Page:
China holds naval drills near disputed territories
Tensions grow over Beijing’s claim to islands
Vietnamese naval soldiers patrol at Truong Sa Dong island in the Spratly archipelago in January. China, Vietnam, the Philippines, Malaysia, Brunei and Taiwan all claim territory in the sea, including the Spratly and Paracel archipelagos. Photograph: Quang Le/Reuters
China has stepped up its presence in disputed territories in surrounding oceans with a series of naval drills at the disputed Spratly Islands, as tensions grow in the region over Beijing’s increasingly bold territorial claims.
Yesterday’s visit to James Shoal, its southernmost territorial claim in the South China Sea, was given prominent coverage in the state media, and comes after several days of drills by the People’s Liberation Army involving amphibious landings and aircraft.
There was a ceremony on board the Jinggangshan , an amphibious ship, just off the scattering of submerged rocks, which are 80 kilometres off the coast of Malaysia and about 1,800 kilometres from the Chinese mainland, the Xinhua News Agency reported.
In 2010, China planted a monument on the shoal declaring it Chinese territory. Drills have involved hovercraft, helicopters, amphibious tanks and land- based fighters, bombers and early warning aircraft.
The task force is scheduled to head next to the Pacific Ocean for deep-sea exercises via the Bashi Channel separating Taiwan and the Philippines, the Xinhua news agency reported.
While much attention has been focused on the dispute between China and Japan over the deserted string of islands in the East China Sea known the Diaoyu in China and the Senkaku in Japan, the dispsince 2002 have agreed to resolve the contrasting disputes amicably among themselvesutes around the Spratlys and the Paracels are among the most hotly contested territorial disputes in the world.
The regional players are all keen to have access to the rich fishing grounds in the area around the Spratlys, as well as the oil and gas reserves believed to be lurking beneath the waves, but since 2002 have agreed to resolve the contrasting disputes amicably among themselves.
Earlier this week, Chinese authorities admitted they had fired on a Vietnamese fishing boat near the disputed Paracel Islands on March 20th.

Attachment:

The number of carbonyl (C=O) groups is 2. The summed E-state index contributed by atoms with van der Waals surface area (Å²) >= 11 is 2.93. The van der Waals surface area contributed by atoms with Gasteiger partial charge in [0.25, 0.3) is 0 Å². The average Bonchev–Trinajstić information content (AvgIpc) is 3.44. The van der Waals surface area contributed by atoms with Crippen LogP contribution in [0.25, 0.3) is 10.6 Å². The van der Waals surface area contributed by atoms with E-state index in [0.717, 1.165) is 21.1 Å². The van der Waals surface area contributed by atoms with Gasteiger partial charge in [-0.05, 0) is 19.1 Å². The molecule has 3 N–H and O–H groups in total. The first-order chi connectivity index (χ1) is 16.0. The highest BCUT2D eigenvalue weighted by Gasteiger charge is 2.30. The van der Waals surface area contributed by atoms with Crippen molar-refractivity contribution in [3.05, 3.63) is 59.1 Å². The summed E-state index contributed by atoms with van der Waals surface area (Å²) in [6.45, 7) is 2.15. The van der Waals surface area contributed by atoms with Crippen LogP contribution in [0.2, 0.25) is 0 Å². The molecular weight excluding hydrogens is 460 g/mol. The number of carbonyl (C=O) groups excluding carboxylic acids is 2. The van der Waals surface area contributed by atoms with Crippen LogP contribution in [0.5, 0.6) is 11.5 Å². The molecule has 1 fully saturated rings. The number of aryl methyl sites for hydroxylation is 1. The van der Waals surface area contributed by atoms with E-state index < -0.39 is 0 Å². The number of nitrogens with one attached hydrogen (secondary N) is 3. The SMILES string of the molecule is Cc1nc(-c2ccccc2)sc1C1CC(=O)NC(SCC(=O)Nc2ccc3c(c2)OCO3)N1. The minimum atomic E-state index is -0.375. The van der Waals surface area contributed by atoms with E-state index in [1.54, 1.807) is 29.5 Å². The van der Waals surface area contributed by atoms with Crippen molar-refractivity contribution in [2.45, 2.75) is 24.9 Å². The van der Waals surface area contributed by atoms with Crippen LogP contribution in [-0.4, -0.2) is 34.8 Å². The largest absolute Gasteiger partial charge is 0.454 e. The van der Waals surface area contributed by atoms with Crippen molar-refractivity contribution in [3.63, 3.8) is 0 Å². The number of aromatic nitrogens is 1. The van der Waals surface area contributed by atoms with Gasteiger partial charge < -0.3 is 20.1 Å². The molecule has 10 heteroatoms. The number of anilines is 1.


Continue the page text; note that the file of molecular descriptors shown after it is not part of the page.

However, Beijing insisted it had shown great restraint, and that its sailors had only fired flares to drive Vietnamese boats from an area where it said they were fishing illegally.
Chinese forces seized the western Paracels from Vietnam in 1974 and sank three Vietnamese navy ships in 1988, events that have cast a shadow over relations ever since and are one potential flashpoint.
China is unlikely to budge on these islands, because they provide cover and protect the route of the nuclear submarines of the People’s Liberation Army navy, which are stationed on Hainan Island in the south of China.
Recent strong increases in Chinese military spending have rattled nerves among its neighbours. The navy has used the extra funding to buy a fleet of new attack submarines, including nuclear submarines, and a blue-water navy armed with supersonic anti-ship missiles.
It recently unveiled its first ever aircraft carrier, the refurbished Soviet ship, Varyag .
The dispute has seen a form of arms race developing. Vietnam has been buying Russian anti-ship missiles, SS-M25s, and submarines, and working with India on buying Brahmos missiles. This regional muscle-flexing comes at a time when the United States is also increasing its focus on Asia-Pacific security ties.
China sees this as an effort to keep a lid on Beijing’s emergence as a regional power and a diplomatic force in the area.
The US has been forced to tread carefully in the maritime disputes, to balance the need not to offend China with its requirements to support its traditional allies in the region such as Japan, the Philippines and Taiwan.